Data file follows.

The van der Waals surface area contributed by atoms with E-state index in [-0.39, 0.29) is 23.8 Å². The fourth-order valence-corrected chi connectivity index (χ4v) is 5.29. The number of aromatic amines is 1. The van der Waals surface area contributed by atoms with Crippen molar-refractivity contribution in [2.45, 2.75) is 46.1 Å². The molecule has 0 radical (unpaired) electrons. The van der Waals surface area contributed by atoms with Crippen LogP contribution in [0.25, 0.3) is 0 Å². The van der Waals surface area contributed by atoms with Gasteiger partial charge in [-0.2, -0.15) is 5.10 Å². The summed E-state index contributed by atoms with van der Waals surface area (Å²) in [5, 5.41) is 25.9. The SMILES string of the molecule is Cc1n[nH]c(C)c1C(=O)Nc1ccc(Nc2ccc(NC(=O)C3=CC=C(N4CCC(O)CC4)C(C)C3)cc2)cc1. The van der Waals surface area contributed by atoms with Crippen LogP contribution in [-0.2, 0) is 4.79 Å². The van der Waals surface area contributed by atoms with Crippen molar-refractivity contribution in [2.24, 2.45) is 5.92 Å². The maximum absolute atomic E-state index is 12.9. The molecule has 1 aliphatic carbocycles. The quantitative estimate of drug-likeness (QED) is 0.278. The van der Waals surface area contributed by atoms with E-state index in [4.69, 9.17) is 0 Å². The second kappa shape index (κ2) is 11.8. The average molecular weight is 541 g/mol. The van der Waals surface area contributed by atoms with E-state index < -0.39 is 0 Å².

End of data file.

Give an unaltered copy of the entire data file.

The van der Waals surface area contributed by atoms with E-state index in [-0.39, 0.29) is 23.8 Å². The fourth-order valence-corrected chi connectivity index (χ4v) is 5.29. The number of aromatic amines is 1. The van der Waals surface area contributed by atoms with Crippen molar-refractivity contribution in [2.45, 2.75) is 46.1 Å². The molecule has 0 radical (unpaired) electrons. The van der Waals surface area contributed by atoms with Crippen LogP contribution in [0.25, 0.3) is 0 Å². The van der Waals surface area contributed by atoms with Gasteiger partial charge in [-0.2, -0.15) is 5.10 Å². The summed E-state index contributed by atoms with van der Waals surface area (Å²) in [5, 5.41) is 25.9. The SMILES string of the molecule is Cc1n[nH]c(C)c1C(=O)Nc1ccc(Nc2ccc(NC(=O)C3=CC=C(N4CCC(O)CC4)C(C)C3)cc2)cc1. The van der Waals surface area contributed by atoms with Crippen LogP contribution in [-0.2, 0) is 4.79 Å². The van der Waals surface area contributed by atoms with Crippen molar-refractivity contribution in [2.24, 2.45) is 5.92 Å². The maximum absolute atomic E-state index is 12.9. The molecule has 1 aliphatic carbocycles. The quantitative estimate of drug-likeness (QED) is 0.278. The van der Waals surface area contributed by atoms with E-state index in [4.69, 9.17) is 0 Å². The second kappa shape index (κ2) is 11.8. The average molecular weight is 541 g/mol. The van der Waals surface area contributed by atoms with E-state index < -0.39 is 0 Å².